The discovery of a recording of Karg-Elert playing the Art-harmonium raises some fascinating issues. In 1914 he would probably have been at the height of his powers, in his later thirties: after all, thirteen years later he was still able to perform his ferociously difficult Second Sonata at his fiftieth birthday celebrations. Questions about his technique relate more to the organ than to the Art-harmonium, which was always his favourite instrument.
Johann Titz very probably made the instrument on which Karg-Elert recorded. According to Gellerman’s International Reed Organ Atlas, the firm was established in 1880 in Lowenberg and was still active in 1930 under Titz’s widow. A handbill reproduced by Gellerman tells us that the sole agency for all countries was Carl Simon, who could supply a technical description with seven photographs for eighty pfennigs. Since Simon was Karg-Elert’s first major publisher, and was instrumental in introducing him to the Art-Harmonium, it is quite possible that a Titz instrument created the life-changing opportunity in 1904 which helped to shape the composer’s musical development from then on. Certainly the firm later marketed a “Karg-Elert” harmonium, perhaps an example of the patronage which was a feature of Karg-Elert’s career from the earliest days.
The three books of Wagner transcriptions were among several works published by Peters in 1914, suggesting that the recording was made very soon after the piece was written: the others were the Impressions op.102 and the Idylls op.104 written for a suction instrument. Feierlicher Zug zum Münster is one of seven transcriptions from Lohengrin, including the Act 1 Prelude and Elsa’s Dream, in the second book, which also contains four excerpts from Parsifal and versions of two of the Wesendoncklieder.
The first book includes two excerpts from Rienzi, three from The Flying Dutchman
and seven from Tannhäuser. The final book consists of four excerpts from Tristan und Isolde, including the Prelude and Isoldes Liebestod, five from Die Meistersinger, Siegmund’s love-song and Brünnhilde’s Todesverkündigung from Die Walküre, Waldweben (Forest Murmurs) from Siegfried and the Funeral March from Götterdämmerung. All these transcriptions show great skill in incorporating the essential nature of complex vocal and orchestral material into music which can be played by two hands on a single keyboard. It is worth pointing out that in the days before extensive recording, transcriptions were the only way in which the majority could encounter these pieces. The Art-harmonium is arguably a more effective medium in conveying the essence of this music than the more percussive piano.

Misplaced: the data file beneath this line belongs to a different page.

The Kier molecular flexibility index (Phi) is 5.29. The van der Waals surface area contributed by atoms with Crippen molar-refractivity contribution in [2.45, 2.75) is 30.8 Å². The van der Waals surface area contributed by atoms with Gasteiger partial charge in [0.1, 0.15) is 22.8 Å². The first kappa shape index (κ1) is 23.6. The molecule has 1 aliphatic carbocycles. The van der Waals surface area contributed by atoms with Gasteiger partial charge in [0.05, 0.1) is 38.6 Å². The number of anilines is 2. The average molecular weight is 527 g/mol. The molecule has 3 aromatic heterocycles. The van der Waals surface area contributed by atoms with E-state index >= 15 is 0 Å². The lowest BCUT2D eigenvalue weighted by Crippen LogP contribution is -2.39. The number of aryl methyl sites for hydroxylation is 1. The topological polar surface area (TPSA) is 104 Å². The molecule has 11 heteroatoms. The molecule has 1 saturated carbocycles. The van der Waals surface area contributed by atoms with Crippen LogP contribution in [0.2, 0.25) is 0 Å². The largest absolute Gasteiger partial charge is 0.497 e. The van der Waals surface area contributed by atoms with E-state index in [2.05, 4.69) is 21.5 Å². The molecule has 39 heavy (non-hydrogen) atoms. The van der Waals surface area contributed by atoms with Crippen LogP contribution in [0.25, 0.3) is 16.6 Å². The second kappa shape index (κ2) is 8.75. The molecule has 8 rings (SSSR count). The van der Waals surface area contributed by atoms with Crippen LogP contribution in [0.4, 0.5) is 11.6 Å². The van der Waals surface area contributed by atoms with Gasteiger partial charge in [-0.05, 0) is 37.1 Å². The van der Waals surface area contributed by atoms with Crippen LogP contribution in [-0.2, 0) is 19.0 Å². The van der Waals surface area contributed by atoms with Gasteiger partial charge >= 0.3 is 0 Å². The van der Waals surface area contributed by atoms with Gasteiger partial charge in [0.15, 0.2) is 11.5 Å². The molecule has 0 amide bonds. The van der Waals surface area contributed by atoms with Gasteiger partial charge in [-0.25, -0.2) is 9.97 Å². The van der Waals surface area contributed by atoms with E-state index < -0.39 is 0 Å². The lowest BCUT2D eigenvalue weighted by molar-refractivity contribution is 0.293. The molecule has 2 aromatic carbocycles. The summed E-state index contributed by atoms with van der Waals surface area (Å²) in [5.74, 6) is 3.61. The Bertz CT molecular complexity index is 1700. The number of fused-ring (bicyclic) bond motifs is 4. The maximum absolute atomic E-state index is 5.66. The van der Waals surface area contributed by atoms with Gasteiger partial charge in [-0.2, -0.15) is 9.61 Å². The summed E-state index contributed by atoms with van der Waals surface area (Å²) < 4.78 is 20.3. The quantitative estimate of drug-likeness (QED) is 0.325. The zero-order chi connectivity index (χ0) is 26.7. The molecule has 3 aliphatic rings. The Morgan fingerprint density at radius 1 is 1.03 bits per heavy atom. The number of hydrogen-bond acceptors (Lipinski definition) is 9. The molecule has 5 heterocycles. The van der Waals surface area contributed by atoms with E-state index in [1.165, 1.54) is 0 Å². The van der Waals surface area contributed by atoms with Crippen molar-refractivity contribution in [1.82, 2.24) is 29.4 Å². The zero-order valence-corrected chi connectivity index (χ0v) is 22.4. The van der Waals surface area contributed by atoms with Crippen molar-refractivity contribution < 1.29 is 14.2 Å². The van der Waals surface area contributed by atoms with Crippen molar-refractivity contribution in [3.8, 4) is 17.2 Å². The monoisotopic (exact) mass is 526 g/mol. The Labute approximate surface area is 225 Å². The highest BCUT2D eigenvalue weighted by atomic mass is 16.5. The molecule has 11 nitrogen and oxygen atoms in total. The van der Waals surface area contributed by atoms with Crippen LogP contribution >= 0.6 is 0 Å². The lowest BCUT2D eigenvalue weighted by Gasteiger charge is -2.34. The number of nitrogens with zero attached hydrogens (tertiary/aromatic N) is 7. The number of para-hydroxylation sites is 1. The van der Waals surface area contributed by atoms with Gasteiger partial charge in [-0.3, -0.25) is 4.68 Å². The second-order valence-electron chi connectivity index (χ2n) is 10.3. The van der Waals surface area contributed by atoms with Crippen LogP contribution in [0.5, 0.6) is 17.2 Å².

I have a great deal of affection for these pieces. I included the Brautchor (THE Wedding March) in a programme including Wedding Marches by Hollins and Chaminade, and played the Chorus of Flower Maidens (Parsifal) and Isoldes Liebestod in a recital of transcriptions at the Reed Organ Museum in Saltaire. I played the Liebestod well enough to include a recording in a lecture I gave at Sheffield University, and included Winterstürme from Die Walküre in the recital which I gave as part of my M.Mus degree in 1995.
Preparing all these pieces for performance or discussion emphasised a major problem in playing Karg-Elert’s music for the harmonium: registration. When Carl Simon was Karg-Elert’s main publisher, customers would know what the registrations meant, whether for “Vierspiel” or Art-harmonium. Peters, who published a much wider range of music, would not be so familiar, meaning that more information was necessary for potential buyers. Their approach was rather haphazard. The Impressions have the registrations for all the pieces printed at the beginning: infuriating, since it means leafing back and forth to write in the registration for each piece. The first book of Portraits, published later, initially